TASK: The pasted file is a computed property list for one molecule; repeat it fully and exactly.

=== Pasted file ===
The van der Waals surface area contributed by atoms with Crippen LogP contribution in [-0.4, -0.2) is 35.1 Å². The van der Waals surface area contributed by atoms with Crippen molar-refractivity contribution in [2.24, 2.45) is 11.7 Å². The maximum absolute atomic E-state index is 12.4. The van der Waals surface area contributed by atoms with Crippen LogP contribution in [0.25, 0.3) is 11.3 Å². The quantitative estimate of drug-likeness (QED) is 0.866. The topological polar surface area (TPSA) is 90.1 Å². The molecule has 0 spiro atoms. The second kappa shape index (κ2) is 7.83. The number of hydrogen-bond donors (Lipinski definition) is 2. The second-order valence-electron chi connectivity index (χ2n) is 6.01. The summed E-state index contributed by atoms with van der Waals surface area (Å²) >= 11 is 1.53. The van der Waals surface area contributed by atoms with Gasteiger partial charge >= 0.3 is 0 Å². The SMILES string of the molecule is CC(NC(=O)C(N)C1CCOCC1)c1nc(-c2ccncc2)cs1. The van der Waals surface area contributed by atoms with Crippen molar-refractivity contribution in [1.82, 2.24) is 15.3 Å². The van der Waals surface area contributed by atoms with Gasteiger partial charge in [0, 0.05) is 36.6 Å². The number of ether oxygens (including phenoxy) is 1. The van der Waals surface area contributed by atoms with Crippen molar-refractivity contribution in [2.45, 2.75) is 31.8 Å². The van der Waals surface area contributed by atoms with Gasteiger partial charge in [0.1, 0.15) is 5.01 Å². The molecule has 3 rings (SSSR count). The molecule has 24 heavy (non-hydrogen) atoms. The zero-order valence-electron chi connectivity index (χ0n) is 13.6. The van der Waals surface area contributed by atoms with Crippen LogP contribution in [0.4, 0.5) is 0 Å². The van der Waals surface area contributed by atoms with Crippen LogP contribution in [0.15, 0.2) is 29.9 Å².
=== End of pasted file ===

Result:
The van der Waals surface area contributed by atoms with Crippen LogP contribution in [-0.4, -0.2) is 35.1 Å². The van der Waals surface area contributed by atoms with Crippen molar-refractivity contribution in [2.24, 2.45) is 11.7 Å². The maximum absolute atomic E-state index is 12.4. The van der Waals surface area contributed by atoms with Crippen LogP contribution in [0.25, 0.3) is 11.3 Å². The quantitative estimate of drug-likeness (QED) is 0.866. The topological polar surface area (TPSA) is 90.1 Å². The molecule has 0 spiro atoms. The second kappa shape index (κ2) is 7.83. The number of hydrogen-bond donors (Lipinski definition) is 2. The second-order valence-electron chi connectivity index (χ2n) is 6.01. The summed E-state index contributed by atoms with van der Waals surface area (Å²) >= 11 is 1.53. The van der Waals surface area contributed by atoms with Gasteiger partial charge >= 0.3 is 0 Å². The SMILES string of the molecule is CC(NC(=O)C(N)C1CCOCC1)c1nc(-c2ccncc2)cs1. The van der Waals surface area contributed by atoms with Crippen molar-refractivity contribution in [1.82, 2.24) is 15.3 Å². The van der Waals surface area contributed by atoms with Gasteiger partial charge in [0, 0.05) is 36.6 Å². The number of ether oxygens (including phenoxy) is 1. The van der Waals surface area contributed by atoms with Crippen molar-refractivity contribution in [2.45, 2.75) is 31.8 Å². The van der Waals surface area contributed by atoms with Gasteiger partial charge in [0.1, 0.15) is 5.01 Å². The molecule has 3 rings (SSSR count). The molecule has 24 heavy (non-hydrogen) atoms. The zero-order valence-electron chi connectivity index (χ0n) is 13.6. The van der Waals surface area contributed by atoms with Crippen LogP contribution in [0.4, 0.5) is 0 Å². The van der Waals surface area contributed by atoms with Crippen LogP contribution in [0.15, 0.2) is 29.9 Å².